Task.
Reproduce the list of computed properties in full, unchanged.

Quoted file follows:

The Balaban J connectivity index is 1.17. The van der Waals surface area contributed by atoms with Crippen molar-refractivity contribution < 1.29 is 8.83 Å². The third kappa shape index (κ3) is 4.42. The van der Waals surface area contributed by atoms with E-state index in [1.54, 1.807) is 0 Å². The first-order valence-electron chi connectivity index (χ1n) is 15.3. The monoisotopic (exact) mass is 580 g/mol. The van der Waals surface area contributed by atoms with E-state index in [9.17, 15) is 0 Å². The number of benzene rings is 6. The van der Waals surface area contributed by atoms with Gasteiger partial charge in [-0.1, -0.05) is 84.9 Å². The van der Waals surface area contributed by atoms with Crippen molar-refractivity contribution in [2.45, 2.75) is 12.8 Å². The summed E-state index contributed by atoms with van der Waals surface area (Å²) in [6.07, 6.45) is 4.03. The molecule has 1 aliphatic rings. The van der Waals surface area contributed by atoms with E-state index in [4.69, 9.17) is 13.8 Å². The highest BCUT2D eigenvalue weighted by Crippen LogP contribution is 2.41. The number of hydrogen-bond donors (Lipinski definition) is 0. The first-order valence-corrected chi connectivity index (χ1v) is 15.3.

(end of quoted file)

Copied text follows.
The Balaban J connectivity index is 1.17. The van der Waals surface area contributed by atoms with Crippen molar-refractivity contribution < 1.29 is 8.83 Å². The third kappa shape index (κ3) is 4.42. The van der Waals surface area contributed by atoms with E-state index in [1.54, 1.807) is 0 Å². The first-order valence-electron chi connectivity index (χ1n) is 15.3. The monoisotopic (exact) mass is 580 g/mol. The van der Waals surface area contributed by atoms with E-state index in [9.17, 15) is 0 Å². The number of benzene rings is 6. The van der Waals surface area contributed by atoms with Gasteiger partial charge in [-0.1, -0.05) is 84.9 Å². The van der Waals surface area contributed by atoms with Crippen molar-refractivity contribution in [2.45, 2.75) is 12.8 Å². The summed E-state index contributed by atoms with van der Waals surface area (Å²) in [6.07, 6.45) is 4.03. The molecule has 1 aliphatic rings. The van der Waals surface area contributed by atoms with E-state index in [4.69, 9.17) is 13.8 Å². The highest BCUT2D eigenvalue weighted by Crippen LogP contribution is 2.41. The number of hydrogen-bond donors (Lipinski definition) is 0. The first-order valence-corrected chi connectivity index (χ1v) is 15.3.